Newsletter. Human Rights defenders’s mental health and wellbeing

Newsletter No. 6 December 2021 Human Rights defenders mental health and wellbeing

15.12 2021

Overview of content:
Secondary or vicarious traumatization
Tools to take care of yourself
Further reading and resources
Download the MHHRI GBV manual
Upcoming events


Dear colleagues,

Talking to survivors of trauma also affects human rights defenders (HRD) either working as helpers, listening, reporting or supporting others. Some HRDs are also survivors themselves, and might have experienced torture, threats, and prolonged stress. For all helpers and human rights defenders, empathy is an essential aspect of good help. But it is also a source of secondary traumatic stress (STS). How are helpers to manage their own stress? Early recognition and awareness are crucial to efforts to prevent burnout.

Secondary or vicarious traumatization

Human rights defenders are under a lot of pressure. They need to both push themselves and take care of themselves, which can be difficult to balance. Being exposed vicariously to traumatic events, for example by listening to catastrophic testimonies, may generate some of the same trauma reactions that would occur if they were involved in a serious incident. Some warning signals include hyper arousal, avoidance or distancing, and experiencing intrusive images and nightmares after hearing or witnessing the traumatic suffering of survivors. Even a single story can create intrusive images.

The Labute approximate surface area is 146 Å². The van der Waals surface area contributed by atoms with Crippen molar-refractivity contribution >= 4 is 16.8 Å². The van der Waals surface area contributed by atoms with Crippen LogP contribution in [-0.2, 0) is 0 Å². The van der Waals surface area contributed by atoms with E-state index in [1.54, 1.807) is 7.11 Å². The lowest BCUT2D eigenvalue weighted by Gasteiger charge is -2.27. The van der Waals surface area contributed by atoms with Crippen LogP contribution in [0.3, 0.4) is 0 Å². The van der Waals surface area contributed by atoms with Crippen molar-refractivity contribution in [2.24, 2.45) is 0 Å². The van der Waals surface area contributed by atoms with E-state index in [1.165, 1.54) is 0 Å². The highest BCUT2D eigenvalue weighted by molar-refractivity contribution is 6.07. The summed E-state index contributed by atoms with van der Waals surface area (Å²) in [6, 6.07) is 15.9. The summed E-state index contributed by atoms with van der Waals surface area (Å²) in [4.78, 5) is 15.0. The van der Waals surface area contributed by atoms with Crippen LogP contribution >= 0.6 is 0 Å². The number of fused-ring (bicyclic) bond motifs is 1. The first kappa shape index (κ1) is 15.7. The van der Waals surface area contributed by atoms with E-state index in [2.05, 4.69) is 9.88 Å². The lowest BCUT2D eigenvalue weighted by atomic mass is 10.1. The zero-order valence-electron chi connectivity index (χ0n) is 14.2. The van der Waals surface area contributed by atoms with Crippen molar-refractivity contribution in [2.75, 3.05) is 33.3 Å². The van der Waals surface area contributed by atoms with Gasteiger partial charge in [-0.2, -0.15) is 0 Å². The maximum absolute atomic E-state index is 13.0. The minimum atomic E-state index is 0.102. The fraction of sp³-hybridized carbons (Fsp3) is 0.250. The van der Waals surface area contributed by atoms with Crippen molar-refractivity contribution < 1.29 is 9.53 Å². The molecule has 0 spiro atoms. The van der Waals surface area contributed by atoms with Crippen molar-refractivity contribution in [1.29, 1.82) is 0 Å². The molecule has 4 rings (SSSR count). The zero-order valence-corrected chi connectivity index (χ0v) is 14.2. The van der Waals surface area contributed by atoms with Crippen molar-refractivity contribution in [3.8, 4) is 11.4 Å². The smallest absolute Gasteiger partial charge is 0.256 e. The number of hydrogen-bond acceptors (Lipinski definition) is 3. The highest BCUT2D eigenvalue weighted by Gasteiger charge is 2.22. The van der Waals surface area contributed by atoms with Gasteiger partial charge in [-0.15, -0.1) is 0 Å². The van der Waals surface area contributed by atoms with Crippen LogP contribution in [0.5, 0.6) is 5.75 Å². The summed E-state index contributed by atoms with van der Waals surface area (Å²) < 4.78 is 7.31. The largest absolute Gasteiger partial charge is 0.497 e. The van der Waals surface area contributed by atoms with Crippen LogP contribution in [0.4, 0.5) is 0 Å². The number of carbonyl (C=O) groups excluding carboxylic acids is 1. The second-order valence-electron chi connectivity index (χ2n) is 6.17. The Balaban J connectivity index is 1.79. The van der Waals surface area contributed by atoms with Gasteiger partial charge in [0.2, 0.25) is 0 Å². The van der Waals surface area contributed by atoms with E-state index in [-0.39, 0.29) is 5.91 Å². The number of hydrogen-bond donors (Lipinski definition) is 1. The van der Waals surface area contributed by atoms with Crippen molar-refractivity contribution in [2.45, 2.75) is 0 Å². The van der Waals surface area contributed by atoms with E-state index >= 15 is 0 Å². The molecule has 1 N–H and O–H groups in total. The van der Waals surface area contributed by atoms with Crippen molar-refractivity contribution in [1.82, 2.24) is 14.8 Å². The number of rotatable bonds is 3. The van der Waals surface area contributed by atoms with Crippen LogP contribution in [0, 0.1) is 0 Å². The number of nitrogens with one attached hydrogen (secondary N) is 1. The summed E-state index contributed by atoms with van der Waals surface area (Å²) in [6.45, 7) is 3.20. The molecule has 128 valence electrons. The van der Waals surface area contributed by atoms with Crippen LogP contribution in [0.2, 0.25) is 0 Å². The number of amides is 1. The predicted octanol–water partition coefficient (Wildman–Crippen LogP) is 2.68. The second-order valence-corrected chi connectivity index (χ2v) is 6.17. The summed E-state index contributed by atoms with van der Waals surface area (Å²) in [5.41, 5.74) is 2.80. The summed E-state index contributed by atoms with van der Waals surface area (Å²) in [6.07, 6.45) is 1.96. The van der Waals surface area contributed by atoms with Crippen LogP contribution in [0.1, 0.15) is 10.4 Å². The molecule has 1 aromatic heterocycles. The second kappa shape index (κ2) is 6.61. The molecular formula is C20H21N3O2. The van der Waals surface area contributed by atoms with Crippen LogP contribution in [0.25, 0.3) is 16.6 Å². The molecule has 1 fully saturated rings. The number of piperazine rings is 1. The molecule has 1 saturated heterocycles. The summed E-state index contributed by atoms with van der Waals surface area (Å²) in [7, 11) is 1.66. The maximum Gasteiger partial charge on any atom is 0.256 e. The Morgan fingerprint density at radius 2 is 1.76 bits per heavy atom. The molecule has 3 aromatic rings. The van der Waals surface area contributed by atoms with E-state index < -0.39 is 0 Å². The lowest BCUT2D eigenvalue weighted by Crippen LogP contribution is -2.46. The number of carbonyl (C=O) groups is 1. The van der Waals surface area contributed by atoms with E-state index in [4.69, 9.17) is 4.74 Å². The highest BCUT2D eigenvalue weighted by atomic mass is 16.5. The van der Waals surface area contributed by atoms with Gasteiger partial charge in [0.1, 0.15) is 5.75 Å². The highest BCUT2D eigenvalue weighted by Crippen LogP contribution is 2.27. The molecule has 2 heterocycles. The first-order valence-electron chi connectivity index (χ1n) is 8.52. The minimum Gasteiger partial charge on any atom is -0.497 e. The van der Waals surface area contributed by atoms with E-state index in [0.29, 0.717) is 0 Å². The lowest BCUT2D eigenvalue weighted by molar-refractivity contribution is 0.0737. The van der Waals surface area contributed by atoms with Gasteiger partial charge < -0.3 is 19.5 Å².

This can lead to HRDs struggling to manage their emotions, have relationships problems, find decision-making difficult, have physical problems (aches and pains, illnesses), feel hopeless, think their life has no meaning, or experience a collapse in self-esteem.

Tools to take care of yourself

It is therefore important to develop strategies to cope with situations that might cause secondary traumatic stress. As a helper, you can ask yourself what helps you to take your mind off your work or your thoughts. How can you rest your body as well as your mind? Does an activity inspire you or put you in a better mood? If you find it useful, you can also use the grounding techniques that you teach survivors.